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If I understand correctly, Cenosphaera spp. is a type of Radiolaria, which is a type of zooplankton. The following is an image of Cenosphaera spp. is from the supplementary material (Figure S2) of the following paper:

F. Lejzerowicz et al., Ancient DNA complements microfossil record in deep-sea subsurface sediments, Biol. Lett. (9) 2013.


Question: Does this image accurately depict the organism?

More specifically, in other images of this organism, there are numerous thorns pointing outwards. Is this thorn-less version a natural variation (or e.g. the result of the process of imaging the organism)? Also, is it largely a sphere with a hollow inside?

The authors give the following description of the process involved in obtaining these images.

Eighteen sediment samples were wet washed over 63 μm and 20 μm sieves. The >63 μm residua were dried and picked for radiolaria and foraminifera. From most samples all specimens were picked. Rich samples were divided with a dry microsplitter into fractions, from which at least 100 specimens were picked for each group. Specimens were arranged by taxa on micropaleontological slides. Radiolaria are classified on the generic level, according to the classification utilized by [8]. Foraminifera above the species level are classified according to [9]. In addition, for radiolaria, the 20-63 μm fractions were soaked in peroxide, then washed with tap water and propanol. For each sample, a few drops of suspended material was left on a glass to dry, covered with Durcupan ACM resin and a cover glass. The micropaleontological slides were analyzed under Olympus BX50 light microscope (electronic supplementary material, figures S2 and S3).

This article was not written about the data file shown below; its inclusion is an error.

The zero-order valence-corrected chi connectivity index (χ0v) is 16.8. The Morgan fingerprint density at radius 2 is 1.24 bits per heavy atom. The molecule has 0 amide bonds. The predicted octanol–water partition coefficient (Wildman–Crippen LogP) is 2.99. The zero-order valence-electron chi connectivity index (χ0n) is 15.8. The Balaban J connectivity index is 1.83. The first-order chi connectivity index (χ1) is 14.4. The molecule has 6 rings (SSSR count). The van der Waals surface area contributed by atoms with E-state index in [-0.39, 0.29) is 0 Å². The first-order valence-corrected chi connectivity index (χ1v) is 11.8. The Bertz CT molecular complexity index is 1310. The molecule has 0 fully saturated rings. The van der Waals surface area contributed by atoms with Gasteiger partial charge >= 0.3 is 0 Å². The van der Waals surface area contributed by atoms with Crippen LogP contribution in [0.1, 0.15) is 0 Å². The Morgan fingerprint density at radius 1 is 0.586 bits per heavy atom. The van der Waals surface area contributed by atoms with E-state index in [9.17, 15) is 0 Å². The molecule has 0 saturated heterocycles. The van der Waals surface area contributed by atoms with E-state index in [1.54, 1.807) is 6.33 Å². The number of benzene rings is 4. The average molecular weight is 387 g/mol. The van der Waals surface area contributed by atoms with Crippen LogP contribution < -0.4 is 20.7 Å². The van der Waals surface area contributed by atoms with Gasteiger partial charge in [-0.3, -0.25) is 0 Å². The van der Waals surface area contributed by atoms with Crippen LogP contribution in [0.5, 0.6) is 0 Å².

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In terms of their hollowness, they all (at least, when they're alive) will have the actual cytoplasmic mass (the organic bits) inside. What we see in the picture, and classify them by, is the mineral exoskeleton. –  Oreotrephes Jul 10 '13 at 23:55
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1 Answer

According to the Marine Species Identification portal, the presence of these thorns is variable. They also vary in size, shape, and the presence of polygonal frames. I don't think there is anything about the imaging process described that would result in the uniform loss of spines (unless the sieve/microsplitter broke them all, but I think that would be a non-uniform loss).

Re: whether it's hollow or not, that appears to be variable too. One species is filled with oil, while another appears to be hollow.

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